What documentation is required? The IFR requires Facilities to develop and document processes to ensure that all personnel are fully vaccinated (as defined above). Exceptions are made for staff members who are granted exemption or whose vaccination has to be temporarily postponed due to “clinical precautions and considerations” recommended by the GGD.

Specifically, the new rule requires covered facilities to develop policies and procedures designed to implement processes that:

  1. ensure that precautions are taken to help reduce the transition and spread of COVID-19 for personnel who are not fully vaccinated;

  2. Track and document staff’s COVID-19 vaccination status to list if they received CDC-recommended boosters; [2]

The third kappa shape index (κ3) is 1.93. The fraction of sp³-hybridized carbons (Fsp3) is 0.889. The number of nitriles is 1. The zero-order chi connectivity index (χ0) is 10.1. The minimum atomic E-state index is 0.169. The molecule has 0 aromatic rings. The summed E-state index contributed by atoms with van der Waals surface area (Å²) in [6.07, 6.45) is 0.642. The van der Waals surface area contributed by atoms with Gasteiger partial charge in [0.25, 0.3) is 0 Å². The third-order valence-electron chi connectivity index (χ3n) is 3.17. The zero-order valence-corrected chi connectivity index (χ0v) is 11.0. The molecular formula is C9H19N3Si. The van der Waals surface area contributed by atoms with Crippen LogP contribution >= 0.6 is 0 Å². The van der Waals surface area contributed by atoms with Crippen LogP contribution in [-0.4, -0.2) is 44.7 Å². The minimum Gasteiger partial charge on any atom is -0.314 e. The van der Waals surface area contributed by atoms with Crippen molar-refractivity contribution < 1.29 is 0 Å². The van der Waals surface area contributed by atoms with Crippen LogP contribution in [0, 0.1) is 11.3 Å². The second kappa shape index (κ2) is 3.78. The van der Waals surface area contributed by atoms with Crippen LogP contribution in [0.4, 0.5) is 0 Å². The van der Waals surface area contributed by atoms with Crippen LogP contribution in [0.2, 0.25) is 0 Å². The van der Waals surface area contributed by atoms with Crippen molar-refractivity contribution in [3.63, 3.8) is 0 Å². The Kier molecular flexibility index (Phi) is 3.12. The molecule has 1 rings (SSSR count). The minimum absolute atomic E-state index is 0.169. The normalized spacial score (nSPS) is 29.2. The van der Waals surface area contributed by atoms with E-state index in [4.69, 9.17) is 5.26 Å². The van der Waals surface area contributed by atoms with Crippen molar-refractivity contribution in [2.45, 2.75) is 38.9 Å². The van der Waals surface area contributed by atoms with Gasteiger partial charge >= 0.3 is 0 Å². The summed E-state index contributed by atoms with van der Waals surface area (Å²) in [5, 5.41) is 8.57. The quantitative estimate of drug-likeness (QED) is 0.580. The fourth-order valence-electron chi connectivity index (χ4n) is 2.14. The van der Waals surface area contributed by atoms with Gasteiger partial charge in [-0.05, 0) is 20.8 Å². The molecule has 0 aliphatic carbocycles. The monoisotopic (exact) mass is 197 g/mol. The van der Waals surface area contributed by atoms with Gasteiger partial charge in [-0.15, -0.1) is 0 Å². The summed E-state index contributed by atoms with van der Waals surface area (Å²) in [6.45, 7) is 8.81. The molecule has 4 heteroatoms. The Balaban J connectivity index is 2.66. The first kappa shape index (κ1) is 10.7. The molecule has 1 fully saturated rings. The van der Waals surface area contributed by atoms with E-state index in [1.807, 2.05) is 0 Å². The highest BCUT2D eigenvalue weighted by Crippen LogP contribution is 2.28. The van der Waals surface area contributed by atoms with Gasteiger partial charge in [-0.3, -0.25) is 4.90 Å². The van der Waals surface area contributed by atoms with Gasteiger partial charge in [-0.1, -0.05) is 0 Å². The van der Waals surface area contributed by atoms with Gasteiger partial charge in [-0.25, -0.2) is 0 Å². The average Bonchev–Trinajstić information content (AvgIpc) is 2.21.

3. Allow employees to apply for an exemption under applicable federal law;

  4. Track and document information provided by employees applying for and receiving a waiver;

  5. Track and document the vaccination status of those for whom COVID-19 vaccination must be temporarily deferred under the CDC recommendations; [3] and

  6. Include emergency plans for employees who are not fully vaccinated.

The IFR also requires that a staff member’s medical waiver documentation include a signed statement from a licensed practitioner practicing within his/her scope (and who is not the person applying for the waiver) that includes:

  1. Information indicating which vaccine is clinically contraindicated and the reasons for such contraindication; and

  2. A recommendation from the authenticating practitioner to release the employee based on the clinical contraindication.